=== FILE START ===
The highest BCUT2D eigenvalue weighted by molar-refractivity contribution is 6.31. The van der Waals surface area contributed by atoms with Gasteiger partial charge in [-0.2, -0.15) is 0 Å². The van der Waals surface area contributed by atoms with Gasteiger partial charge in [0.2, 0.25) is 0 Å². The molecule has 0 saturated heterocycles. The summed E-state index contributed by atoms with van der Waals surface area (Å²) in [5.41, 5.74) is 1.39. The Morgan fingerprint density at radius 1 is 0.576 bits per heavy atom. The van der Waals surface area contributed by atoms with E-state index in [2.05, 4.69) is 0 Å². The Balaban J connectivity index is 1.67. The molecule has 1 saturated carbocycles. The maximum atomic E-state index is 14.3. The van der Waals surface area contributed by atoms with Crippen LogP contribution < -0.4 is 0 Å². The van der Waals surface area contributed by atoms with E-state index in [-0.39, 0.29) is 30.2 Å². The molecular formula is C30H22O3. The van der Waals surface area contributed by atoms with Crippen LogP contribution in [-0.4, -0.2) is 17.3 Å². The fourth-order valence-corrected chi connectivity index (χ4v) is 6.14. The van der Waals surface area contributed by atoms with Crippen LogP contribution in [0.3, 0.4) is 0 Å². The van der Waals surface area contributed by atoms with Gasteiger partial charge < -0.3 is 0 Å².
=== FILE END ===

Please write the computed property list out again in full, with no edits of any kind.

The highest BCUT2D eigenvalue weighted by molar-refractivity contribution is 6.31. The van der Waals surface area contributed by atoms with Gasteiger partial charge in [-0.2, -0.15) is 0 Å². The van der Waals surface area contributed by atoms with Gasteiger partial charge in [0.2, 0.25) is 0 Å². The molecule has 0 saturated heterocycles. The summed E-state index contributed by atoms with van der Waals surface area (Å²) in [5.41, 5.74) is 1.39. The Morgan fingerprint density at radius 1 is 0.576 bits per heavy atom. The van der Waals surface area contributed by atoms with E-state index in [2.05, 4.69) is 0 Å². The Balaban J connectivity index is 1.67. The molecule has 1 saturated carbocycles. The maximum atomic E-state index is 14.3. The van der Waals surface area contributed by atoms with Crippen LogP contribution < -0.4 is 0 Å². The van der Waals surface area contributed by atoms with E-state index in [-0.39, 0.29) is 30.2 Å². The molecular formula is C30H22O3. The van der Waals surface area contributed by atoms with Crippen LogP contribution in [-0.4, -0.2) is 17.3 Å². The fourth-order valence-corrected chi connectivity index (χ4v) is 6.14. The van der Waals surface area contributed by atoms with Crippen LogP contribution in [0.3, 0.4) is 0 Å². The van der Waals surface area contributed by atoms with Gasteiger partial charge < -0.3 is 0 Å².